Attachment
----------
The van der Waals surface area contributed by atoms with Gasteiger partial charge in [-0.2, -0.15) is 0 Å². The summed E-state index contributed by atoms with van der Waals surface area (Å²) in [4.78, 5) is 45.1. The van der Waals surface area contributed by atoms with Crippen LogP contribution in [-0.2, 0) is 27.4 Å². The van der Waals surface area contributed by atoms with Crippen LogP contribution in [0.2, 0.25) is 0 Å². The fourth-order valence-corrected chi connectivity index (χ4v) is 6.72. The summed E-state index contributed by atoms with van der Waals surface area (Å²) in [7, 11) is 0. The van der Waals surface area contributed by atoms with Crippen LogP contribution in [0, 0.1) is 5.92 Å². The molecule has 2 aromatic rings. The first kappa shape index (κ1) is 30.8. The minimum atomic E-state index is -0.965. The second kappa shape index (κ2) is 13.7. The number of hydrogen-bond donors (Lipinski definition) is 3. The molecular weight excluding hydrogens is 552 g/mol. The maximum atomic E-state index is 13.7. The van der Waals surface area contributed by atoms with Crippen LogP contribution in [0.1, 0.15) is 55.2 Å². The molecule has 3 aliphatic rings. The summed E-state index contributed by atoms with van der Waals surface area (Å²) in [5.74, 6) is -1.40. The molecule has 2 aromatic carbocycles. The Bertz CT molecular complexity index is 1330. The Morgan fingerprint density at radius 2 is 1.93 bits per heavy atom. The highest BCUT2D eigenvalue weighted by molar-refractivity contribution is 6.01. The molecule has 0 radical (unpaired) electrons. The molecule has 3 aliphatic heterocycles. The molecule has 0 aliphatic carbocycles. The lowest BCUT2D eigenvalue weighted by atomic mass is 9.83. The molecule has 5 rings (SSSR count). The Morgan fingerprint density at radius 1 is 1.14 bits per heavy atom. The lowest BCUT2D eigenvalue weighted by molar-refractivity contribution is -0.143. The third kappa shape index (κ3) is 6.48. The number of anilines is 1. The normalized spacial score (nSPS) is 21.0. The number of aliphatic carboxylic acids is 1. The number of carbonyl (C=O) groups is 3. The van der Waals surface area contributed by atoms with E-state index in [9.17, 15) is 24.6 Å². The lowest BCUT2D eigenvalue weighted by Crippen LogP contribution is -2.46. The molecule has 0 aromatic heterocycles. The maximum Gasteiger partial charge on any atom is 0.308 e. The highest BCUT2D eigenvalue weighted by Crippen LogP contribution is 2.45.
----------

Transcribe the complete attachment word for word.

The van der Waals surface area contributed by atoms with Gasteiger partial charge in [-0.2, -0.15) is 0 Å². The summed E-state index contributed by atoms with van der Waals surface area (Å²) in [4.78, 5) is 45.1. The van der Waals surface area contributed by atoms with Crippen LogP contribution in [-0.2, 0) is 27.4 Å². The van der Waals surface area contributed by atoms with Crippen LogP contribution in [0.2, 0.25) is 0 Å². The fourth-order valence-corrected chi connectivity index (χ4v) is 6.72. The summed E-state index contributed by atoms with van der Waals surface area (Å²) in [7, 11) is 0. The van der Waals surface area contributed by atoms with Crippen LogP contribution in [0, 0.1) is 5.92 Å². The molecule has 2 aromatic rings. The first kappa shape index (κ1) is 30.8. The minimum atomic E-state index is -0.965. The second kappa shape index (κ2) is 13.7. The number of hydrogen-bond donors (Lipinski definition) is 3. The molecular weight excluding hydrogens is 552 g/mol. The maximum atomic E-state index is 13.7. The van der Waals surface area contributed by atoms with Crippen LogP contribution in [0.1, 0.15) is 55.2 Å². The molecule has 3 aliphatic rings. The summed E-state index contributed by atoms with van der Waals surface area (Å²) in [5.74, 6) is -1.40. The molecule has 2 aromatic carbocycles. The Bertz CT molecular complexity index is 1330. The Morgan fingerprint density at radius 2 is 1.93 bits per heavy atom. The highest BCUT2D eigenvalue weighted by molar-refractivity contribution is 6.01. The molecule has 0 radical (unpaired) electrons. The molecule has 3 aliphatic heterocycles. The molecule has 0 aliphatic carbocycles. The lowest BCUT2D eigenvalue weighted by atomic mass is 9.83. The molecule has 5 rings (SSSR count). The Morgan fingerprint density at radius 1 is 1.14 bits per heavy atom. The lowest BCUT2D eigenvalue weighted by molar-refractivity contribution is -0.143. The third kappa shape index (κ3) is 6.48. The number of anilines is 1. The normalized spacial score (nSPS) is 21.0. The number of aliphatic carboxylic acids is 1. The number of carbonyl (C=O) groups is 3. The van der Waals surface area contributed by atoms with E-state index in [9.17, 15) is 24.6 Å². The lowest BCUT2D eigenvalue weighted by Crippen LogP contribution is -2.46. The molecule has 0 aromatic heterocycles. The maximum Gasteiger partial charge on any atom is 0.308 e. The highest BCUT2D eigenvalue weighted by Crippen LogP contribution is 2.45.